DEFF Research Database (Denmark)

    Ravn, Susanne

    The aim of this paper is to present interdisciplinary considerations of relevance to strengthen dance research in relation to – and in cooperation with - other academic disciplines. I firstly describe how dance practices can be handled as “extreme cases” and cases with “maximal variations...... combination of observations of dance practices and phenomenology....

  10. Career Landmarks in Science: Individual Differences and Interdisciplinary Contrasts. (United States)

    Simonton, Dean Keith


    Examined the location of the first, best, and last contributions of creative careers. Hypotheses specified the ways in which these landmarks should vary according to individual differences and interdisciplinary contrasts. Hypotheses were confirmed for scientists and inventors. Results lead to further theoretical constraints, new predictions, and…

  11. Building Collective Communication Competence in Interdisciplinary Research Teams (United States)

    Thompson, Jessica Leigh


    Using a grounded theory approach, this investigation addresses how an interdisciplinary research (IDR) team negotiates meaning and struggles to establish and sustain a sense of collective communication competence (CCC). Certain communication processes were foundational to building CCC, such as spending time together, practicing trust, discussing…

  12. Best Practices for an Interdisciplinary Team-Taught Course (United States)

    Brooks, Judi; Fox, Diane Poretta; Okagbue-Reaves, Janet; Lukomski, Angela


    In the interdisciplinary course, Aging to Infancy: A Life Course Retrospective, the Institute of Medicine's recommendations for education were embraced through the role modeling provided by faculty both across and between disciplines. Over the five years since its creation, the course has introduced students to aging in a positive manner,…

  13. Building an Interdisciplinary Faculty Team for Allied Health Gerontology Education. (United States)

    Glista, Sandra; Petersons, Maija


    An interdisciplinary team from various college allied health departments implemented Project AGE: Alliance for Gerontology Education to develop content to infuse in courses on the themes of age and culture, assistive technology, collaboration, and consumer health education. One goal was to foster interaction among allied health students to prepare…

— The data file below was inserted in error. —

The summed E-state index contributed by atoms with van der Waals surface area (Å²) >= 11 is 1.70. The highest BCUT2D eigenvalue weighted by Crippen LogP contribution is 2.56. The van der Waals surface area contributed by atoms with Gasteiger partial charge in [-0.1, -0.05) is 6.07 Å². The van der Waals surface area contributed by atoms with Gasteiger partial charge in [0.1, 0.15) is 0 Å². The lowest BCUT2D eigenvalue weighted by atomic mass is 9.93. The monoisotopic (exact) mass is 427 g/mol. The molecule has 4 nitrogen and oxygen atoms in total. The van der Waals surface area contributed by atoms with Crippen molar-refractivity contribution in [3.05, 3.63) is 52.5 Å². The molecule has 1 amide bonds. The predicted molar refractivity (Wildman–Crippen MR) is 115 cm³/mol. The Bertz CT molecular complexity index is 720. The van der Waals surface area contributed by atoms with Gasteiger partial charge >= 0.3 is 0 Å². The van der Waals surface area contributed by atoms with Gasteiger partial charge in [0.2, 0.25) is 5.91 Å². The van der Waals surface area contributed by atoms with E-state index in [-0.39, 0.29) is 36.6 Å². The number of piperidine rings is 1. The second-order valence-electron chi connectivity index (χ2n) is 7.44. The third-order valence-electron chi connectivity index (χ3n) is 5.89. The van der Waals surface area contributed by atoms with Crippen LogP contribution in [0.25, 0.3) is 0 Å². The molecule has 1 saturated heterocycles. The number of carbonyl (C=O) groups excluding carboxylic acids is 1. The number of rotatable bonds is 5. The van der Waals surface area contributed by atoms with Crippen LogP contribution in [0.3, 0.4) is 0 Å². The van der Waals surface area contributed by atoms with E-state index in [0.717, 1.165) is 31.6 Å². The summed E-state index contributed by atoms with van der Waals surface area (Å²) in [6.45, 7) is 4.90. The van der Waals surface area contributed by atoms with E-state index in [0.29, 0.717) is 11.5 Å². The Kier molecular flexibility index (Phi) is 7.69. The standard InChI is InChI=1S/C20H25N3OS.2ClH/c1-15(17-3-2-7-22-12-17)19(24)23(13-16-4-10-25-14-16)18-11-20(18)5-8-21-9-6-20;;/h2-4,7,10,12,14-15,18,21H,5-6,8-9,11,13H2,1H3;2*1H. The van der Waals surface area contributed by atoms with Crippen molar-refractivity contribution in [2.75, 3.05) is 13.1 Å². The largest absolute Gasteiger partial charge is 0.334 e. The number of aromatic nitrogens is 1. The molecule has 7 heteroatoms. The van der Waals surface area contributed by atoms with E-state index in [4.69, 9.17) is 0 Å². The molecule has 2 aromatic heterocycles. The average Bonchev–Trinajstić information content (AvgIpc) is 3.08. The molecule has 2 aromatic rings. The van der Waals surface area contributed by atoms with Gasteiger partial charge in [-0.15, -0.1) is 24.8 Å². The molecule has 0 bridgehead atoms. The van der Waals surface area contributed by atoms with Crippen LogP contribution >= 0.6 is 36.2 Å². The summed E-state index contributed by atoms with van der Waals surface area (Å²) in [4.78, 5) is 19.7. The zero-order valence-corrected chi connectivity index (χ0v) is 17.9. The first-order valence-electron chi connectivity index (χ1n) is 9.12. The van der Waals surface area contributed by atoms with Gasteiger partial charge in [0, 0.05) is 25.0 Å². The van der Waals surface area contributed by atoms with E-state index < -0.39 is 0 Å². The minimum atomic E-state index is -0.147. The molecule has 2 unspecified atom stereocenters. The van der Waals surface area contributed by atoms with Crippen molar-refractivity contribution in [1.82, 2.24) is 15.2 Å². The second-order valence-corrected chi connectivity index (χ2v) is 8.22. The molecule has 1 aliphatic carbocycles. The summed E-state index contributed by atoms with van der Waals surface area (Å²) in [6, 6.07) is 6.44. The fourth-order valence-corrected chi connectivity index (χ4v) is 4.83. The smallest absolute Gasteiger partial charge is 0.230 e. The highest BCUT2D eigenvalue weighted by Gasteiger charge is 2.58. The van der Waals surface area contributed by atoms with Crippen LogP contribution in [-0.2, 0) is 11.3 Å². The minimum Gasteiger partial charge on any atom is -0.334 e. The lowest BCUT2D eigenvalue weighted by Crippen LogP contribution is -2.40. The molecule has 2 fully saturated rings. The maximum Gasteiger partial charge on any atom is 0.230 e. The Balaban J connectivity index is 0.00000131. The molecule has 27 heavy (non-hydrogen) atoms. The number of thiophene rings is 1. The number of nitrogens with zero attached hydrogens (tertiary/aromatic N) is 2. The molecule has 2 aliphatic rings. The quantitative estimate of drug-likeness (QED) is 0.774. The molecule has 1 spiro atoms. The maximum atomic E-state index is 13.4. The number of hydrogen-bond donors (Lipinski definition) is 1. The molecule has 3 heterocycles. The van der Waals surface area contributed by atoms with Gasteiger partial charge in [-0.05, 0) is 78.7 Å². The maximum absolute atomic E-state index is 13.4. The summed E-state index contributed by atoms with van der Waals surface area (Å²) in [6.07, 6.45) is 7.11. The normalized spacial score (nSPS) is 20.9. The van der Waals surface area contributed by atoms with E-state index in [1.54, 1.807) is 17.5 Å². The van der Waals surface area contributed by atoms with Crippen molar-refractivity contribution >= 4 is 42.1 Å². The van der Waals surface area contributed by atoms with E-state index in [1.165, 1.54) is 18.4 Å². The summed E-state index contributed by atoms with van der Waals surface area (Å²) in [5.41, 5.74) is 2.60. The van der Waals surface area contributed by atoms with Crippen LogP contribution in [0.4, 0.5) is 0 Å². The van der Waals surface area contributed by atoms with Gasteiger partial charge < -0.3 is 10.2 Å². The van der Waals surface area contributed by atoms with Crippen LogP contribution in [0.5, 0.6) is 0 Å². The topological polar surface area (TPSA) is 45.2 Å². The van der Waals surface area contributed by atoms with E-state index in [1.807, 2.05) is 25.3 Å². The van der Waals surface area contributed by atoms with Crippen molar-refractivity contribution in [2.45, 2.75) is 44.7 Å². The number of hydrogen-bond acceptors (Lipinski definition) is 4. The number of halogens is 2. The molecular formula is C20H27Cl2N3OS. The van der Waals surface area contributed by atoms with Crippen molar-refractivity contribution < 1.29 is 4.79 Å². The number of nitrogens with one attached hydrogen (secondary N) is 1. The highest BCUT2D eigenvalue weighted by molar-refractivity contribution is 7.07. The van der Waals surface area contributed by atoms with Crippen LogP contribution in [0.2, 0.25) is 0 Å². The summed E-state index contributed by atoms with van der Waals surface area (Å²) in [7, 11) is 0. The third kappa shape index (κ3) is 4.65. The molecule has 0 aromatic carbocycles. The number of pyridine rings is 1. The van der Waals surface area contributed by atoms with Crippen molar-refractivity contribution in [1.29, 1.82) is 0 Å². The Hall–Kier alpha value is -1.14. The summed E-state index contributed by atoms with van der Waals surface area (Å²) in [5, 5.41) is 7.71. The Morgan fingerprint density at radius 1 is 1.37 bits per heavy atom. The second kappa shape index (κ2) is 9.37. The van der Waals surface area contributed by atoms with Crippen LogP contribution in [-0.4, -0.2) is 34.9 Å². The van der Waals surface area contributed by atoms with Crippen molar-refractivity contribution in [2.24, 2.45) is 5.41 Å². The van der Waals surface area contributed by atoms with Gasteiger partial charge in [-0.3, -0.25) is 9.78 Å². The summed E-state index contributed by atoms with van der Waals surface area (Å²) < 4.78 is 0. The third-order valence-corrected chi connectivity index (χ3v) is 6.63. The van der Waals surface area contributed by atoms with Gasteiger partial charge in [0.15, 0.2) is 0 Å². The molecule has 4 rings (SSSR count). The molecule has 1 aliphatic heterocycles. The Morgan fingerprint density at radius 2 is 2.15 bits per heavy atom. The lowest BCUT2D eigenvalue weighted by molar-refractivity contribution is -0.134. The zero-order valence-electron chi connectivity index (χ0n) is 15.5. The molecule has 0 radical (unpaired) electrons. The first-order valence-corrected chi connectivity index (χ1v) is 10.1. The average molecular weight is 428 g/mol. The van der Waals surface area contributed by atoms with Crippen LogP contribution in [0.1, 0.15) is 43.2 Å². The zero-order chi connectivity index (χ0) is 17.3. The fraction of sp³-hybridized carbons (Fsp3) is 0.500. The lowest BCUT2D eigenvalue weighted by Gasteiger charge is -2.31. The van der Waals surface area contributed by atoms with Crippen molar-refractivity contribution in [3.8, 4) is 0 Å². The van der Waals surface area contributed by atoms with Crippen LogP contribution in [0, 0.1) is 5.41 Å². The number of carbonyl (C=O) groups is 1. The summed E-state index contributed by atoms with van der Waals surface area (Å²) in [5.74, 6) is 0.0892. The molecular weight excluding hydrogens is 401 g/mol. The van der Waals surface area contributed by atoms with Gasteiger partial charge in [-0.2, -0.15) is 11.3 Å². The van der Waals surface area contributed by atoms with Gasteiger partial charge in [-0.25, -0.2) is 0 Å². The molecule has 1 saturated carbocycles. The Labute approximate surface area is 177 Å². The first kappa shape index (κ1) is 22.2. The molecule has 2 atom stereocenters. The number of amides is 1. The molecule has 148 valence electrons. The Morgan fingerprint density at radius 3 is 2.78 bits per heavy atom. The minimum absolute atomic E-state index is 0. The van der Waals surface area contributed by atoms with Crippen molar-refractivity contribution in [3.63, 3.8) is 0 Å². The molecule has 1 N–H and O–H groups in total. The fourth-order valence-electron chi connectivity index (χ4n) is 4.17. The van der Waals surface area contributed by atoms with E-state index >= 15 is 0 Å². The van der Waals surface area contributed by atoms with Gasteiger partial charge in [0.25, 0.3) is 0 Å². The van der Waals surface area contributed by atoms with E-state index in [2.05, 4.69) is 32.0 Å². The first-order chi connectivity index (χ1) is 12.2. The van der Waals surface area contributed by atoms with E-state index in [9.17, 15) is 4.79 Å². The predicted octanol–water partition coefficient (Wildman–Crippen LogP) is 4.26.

14. Teachers' Opinions of Interdisciplinary Reports: The Children's Assessment Team (United States)

    Roberts, Rachel M.; Moar, Kathy; Scott, Rhys


    There has been almost no investigation of reports produced by interdisciplinary teams. Feedback was obtained from 30 teachers regarding a typical (but fictional) report written by the Children's Assessment Team at Flinders Medical Centre. Quantitative and thematic analysis revealed that the same features that contribute to the effectiveness of a…

  15. Virtual Teaming: Placing Preservice Middle Level Teachers on Interdisciplinary Teams (United States)

    Wilson, Jennifer L.


    In this action research study, 24 preservice middle level educators participated in simulated interdisciplinary teams for a semester. The impact this authentic pedagogy had on preservice teachers' developing knowledge of middle school teaming is documented through student artifacts (e.g., journals, assignments), tape-recorded interviews, and field…

  16. Interdisciplinary Team Teaching: An Effective Method to Transform Student Attitudes (United States)

    Little, Amanda; Hoel, Anne


    In order to maximize student development in an interdisciplinary context, we implemented and evaluated a business-biology team teaching approach. The class project involved teams of environmental science and business students analyzing an industry stakeholder interested in participating in the development of a community composting network. We…

  17. An exploration of knowledge integration problems in interdisciplinary research teams

    NARCIS (Netherlands)

    Bayerl, P.S.; Steinheider, B.


    The integration of function-specific expertise into a shared knowledge base is a crucial, but complex process for success in interdisciplinary teams. This paper presents an empirically derived typology of knowledge integration problems and links their occurrence to degree of heterogeneity and presen

  18. Elementary Acid Rain Kit, Interdisciplinary, Grades 4-8. (United States)

    Stubbs, Harriett S.; And Others

    An interdisciplinary approach for teaching about acid rain is offered in this curriculum guide for teachers of grades 4-8. Skill and concept areas of science, math, social studies, art, and the language arts are developed in 12 activities which focus on the acid rain problems. A matrix of the activities and subject areas indicates the coverage…

  19. The palliative care interdisciplinary team: where is the community pharmacist? (United States)

    O'Connor, Moira; Pugh, Judith; Jiwa, Moyez; Hughes, Jeff; Fisher, Colleen